Yorkshire County Cricket Club could lose out on more than £10 million in commercial revenue due to the fallout from their handling of the Azeem Rafiq racism report.
The White Rose club has come in for fierce criticism after a report found former captain Rafiq was subjected to racist abuse, but nobody was handed any punishment and the language was dismissed as “friendly banter”.
It has led to severe punishments being dished out.
Not only has this damaged the club’s reputation, but the financial implications are massive.
The club’s latest set of company accounts reveal the devastating impact the lack of sponsorship and international cricket could have.
In 2019, Yorkshire CCC earned the majority of its money – almost £10.5 million – from international ticket sales and hospitality revenue.
Looking ahead, the loss of this main revenue stream could have a huge impact.
Yorkshire were due to host a four-day Test match against New Zealand in June 2022 and a one-day international against South Africa a month later. In 2023, Australia were due to visit Headingley for a Test match.
All three matches are now in jeopardy, which could leave a huge black hole for Yorkshire to fill.
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Another big loss for Yorkshire could be a lack of sponsorship, which earned the club £3 million in 2019.
Emerald Group Publishing have said they no longer want their name associated with the stadium.
Kit manufacturer Nike, shirt sponsors Anchor Butter, Harrogate Spring Water and Yorkshire Tea are also among those to have confirmed they are cutting ties with Yorkshire.
It remains to be seen whether other commercial avenues could be affected, but domestic ticket sales and hospitality revenue (£1.1 million) and subscriptions (£0.8 million) could both dip in the coming months too.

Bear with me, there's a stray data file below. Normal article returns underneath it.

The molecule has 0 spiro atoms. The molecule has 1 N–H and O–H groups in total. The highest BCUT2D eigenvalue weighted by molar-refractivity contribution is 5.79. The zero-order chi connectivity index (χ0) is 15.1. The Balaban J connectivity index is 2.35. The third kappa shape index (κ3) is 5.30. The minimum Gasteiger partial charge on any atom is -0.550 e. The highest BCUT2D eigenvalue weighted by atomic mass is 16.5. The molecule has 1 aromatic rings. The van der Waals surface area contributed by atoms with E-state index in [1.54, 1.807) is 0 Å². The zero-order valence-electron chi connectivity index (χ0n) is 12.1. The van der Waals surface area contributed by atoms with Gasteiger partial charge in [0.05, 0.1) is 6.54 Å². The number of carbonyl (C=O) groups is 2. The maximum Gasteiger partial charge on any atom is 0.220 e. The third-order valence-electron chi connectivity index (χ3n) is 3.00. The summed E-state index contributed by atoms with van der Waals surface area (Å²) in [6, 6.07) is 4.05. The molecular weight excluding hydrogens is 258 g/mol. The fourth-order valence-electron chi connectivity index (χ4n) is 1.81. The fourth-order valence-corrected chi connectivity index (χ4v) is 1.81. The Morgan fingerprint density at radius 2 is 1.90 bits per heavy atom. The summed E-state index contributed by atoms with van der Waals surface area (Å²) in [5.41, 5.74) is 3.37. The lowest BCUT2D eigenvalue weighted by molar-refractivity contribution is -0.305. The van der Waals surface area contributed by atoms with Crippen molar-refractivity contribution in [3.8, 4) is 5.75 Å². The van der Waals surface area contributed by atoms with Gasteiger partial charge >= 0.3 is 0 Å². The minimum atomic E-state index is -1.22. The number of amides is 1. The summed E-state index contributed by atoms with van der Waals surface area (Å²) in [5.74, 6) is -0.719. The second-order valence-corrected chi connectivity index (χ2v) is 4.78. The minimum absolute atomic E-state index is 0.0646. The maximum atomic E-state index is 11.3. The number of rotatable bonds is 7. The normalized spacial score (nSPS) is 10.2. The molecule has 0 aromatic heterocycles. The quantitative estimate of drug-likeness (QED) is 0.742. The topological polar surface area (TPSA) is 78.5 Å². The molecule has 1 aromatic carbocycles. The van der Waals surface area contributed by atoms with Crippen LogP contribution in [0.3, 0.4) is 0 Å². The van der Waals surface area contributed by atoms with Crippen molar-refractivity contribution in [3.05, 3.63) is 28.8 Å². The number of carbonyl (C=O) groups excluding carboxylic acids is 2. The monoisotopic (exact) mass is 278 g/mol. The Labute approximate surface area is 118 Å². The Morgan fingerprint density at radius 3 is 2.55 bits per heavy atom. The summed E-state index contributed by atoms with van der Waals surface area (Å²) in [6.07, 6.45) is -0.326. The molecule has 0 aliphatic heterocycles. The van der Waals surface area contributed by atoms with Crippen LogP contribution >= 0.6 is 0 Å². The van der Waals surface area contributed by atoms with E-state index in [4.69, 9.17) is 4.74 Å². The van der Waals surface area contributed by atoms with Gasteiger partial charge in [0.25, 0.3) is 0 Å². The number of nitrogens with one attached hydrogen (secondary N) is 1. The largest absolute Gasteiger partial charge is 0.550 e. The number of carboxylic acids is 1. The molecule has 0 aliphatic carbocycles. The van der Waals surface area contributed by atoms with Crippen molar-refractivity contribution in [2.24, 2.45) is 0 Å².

Speaking to PA, Jon Long, a former head of strategy at the International Cricket Council and now a strategic consultant at marketing and sponsorship company Onside, said: “Yorkshire generates more money from sponsorship than a county like Essex or Kent, and the hosting of those international matches is the biggest differential,” Long said.
“If you look at the revenue of the likes of Yorkshire, Lancashire, etc it’s more than double some of the smaller counties.
“The main driver of that is the hosting of those international matches, and the ticket sales and all the things that go around that.
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“There’s no doubt there are indirect benefits, including naming rights. That would be the biggest of those – you think about Emirates Old Trafford and the Kia Oval.
“You take away the exposure that those venues get around the international matches and it certainly diminishes the value of those sponsorships.”
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